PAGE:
Sparky’s Quill: The Demise of the History Channel

Ask almost any history buff if they watch the History Channel and the most likely reply will be, “Oh, yeah, I used to.” Historical documentaries about the French Revolution, the Civil War, biographies and specials dominated the majority of lineups. I have fond memories of my dad and I spending hours watching them. It’s what I credit for my love of history. Granted, a lot of the information may have been misrepresented, like a high school history textbook, but it was interesting! I actually dreamed of being one of those featured historians on a segment. One year, I was hell-bent on becoming a director or producer of one of those historical documentaries.

But then, the dream faded.

I want to say it started with “Ice Road Truckers” in 2007. “Ok,” all of the historians said, “It’s only one reality show. We can live with that.” But it grew into something uncontrollable. They  began showing “Ax Men”, and “Top Gear” and then “Shark Wranglers.” These shows have little to no historical relevance at all.

Pawn Star Rick Harris has inspired an internet meme based off of his signature business practices. Image courtesy 9gag

Pawn Star Rick Harris has inspired an Internet meme based off of his signature business practices. Image courtesy 9gag

The channel is now all about reality shows and even changed its tagline to “History. Made Every Day.” Now, I understand what they’re going for here. History is extremely important in understanding our present. But trash TV does not belong on what used to be such an academically acclaimed television network. These shows focus on the drama of the character’s lives, and not what they’re doing.

But then there’s the pièce de résistance: “Pawn Stars.” If you haven’t heard of it, click that link right now. It’s the epitome of every historian’s nightmare. Copies of old, first edition, dusty, leather-bound books signed by Benjamin Franklin, Thomas Jefferson and all matter of historical figures or old swords used in hand to hand combat during the Middle Ages, are brought into a pawn shop (of all places) and sold for some extra cash. Not to a museum, oh no.

Holly sobbing as she watches some guy on "Pawn Stars" handle a 100 year old rare book with no gloves. Photo by Tom Black

Holly sobbing as she watches some guy on “Pawn Stars” handle a 100 year old rare book with no gloves. Photo by Tom Black

Granted, they give a lot of the history behind the item they’re buying. I guess that makes it all right to be on the History Channel, according to some big-wig studio producer. This show even has a spin-off called “Cajun Pawn Stars.” As if the first one wasn’t bad enough. Thankfully, History Channel has created a show combining the entertainment value of “Pawn Stars” with education and preservation in mind. “American Pickers” is a show about two guys who drive across the country going through people’s junk to find historical artifacts that can be restored and collected or sent to museums to be curated. You learn a lot about the old toys, signs, cars and other odds and ends that they find as well as knowing they’ll go to a good home (and not into a glass case in a pawn shop).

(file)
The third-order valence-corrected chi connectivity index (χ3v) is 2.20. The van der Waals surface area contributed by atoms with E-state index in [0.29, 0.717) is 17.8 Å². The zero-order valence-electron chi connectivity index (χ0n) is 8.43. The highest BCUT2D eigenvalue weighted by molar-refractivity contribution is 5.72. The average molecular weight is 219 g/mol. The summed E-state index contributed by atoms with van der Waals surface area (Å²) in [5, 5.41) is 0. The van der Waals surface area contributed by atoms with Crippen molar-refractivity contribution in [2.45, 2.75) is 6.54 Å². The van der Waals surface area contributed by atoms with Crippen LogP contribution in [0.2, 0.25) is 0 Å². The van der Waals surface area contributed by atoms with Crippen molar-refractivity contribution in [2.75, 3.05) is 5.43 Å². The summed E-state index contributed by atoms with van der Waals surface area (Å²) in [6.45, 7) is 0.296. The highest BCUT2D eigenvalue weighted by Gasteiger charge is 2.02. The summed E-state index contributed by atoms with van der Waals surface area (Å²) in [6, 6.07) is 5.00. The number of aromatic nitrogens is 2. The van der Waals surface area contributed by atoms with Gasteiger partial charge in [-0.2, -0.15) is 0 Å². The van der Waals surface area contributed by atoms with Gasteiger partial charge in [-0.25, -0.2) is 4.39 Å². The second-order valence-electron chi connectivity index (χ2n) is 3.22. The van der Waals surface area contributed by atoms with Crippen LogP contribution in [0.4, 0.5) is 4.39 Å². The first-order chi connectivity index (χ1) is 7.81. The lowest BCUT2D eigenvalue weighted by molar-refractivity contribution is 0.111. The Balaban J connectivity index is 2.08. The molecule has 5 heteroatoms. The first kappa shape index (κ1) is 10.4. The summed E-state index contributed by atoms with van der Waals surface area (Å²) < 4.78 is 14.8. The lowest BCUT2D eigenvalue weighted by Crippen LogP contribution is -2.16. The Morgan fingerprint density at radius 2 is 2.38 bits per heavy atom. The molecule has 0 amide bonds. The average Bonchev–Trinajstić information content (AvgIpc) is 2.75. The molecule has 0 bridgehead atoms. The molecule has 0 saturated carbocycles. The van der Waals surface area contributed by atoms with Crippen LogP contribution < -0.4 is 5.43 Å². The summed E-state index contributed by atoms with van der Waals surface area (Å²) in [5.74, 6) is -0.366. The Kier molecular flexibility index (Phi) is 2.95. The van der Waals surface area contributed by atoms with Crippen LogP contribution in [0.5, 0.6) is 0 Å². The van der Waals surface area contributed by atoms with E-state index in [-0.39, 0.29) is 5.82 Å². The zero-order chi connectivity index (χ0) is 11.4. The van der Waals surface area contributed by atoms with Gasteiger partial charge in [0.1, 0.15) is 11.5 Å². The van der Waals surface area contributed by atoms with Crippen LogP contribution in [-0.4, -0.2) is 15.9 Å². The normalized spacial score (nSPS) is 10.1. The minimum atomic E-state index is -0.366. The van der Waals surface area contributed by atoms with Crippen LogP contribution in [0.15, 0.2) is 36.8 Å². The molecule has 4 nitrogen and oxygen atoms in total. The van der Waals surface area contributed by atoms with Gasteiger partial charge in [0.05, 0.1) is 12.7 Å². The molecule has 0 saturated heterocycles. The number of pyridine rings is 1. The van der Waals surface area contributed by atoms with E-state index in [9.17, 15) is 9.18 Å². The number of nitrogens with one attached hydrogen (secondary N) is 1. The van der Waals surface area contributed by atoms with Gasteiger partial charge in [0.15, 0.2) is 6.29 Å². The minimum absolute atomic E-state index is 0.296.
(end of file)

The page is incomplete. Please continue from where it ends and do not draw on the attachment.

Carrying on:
Now don’t get me wrong, History Channel isn’t entirely lost. The educational programming we’ve come to know and love is still being created. However, this type of programming has been put into specials like “WWII in HD,” “America: The Story of Us,” and “The Presidents.” These specials are few and far between. But for anyone looking to get a glimpse of what History Channel used to be, I would recommend these types of shows. Another silver lining is that the original programming is also shown on their sister channel “H2.” The downside is that is doesn’t come in a basic cable package.

There’s still hope for those who are looking for an entertaining way to learn some history and, in some ways, it’s even better than the History Channel. The new Smithsonian Channel is both more prestigious because it is run but the world-renowned Smithsonian Institute and more educational. They take you through museums and tell you the history of the pieces they have collected. They show a lot of specials dedicated to full coverage of specific topics. It’s an academic’s dream, but even those who aren’t into the educational side of these shows are entertained. Who wouldn’t want to see someone recreate dinosaurs in real life?

 

Want to chat about old History Channel shows? Have a burning historical question you’re just dying to know the answer to? Drop us a line at sparkysquill@gmail.com or find us on Twitter @sparkysquill.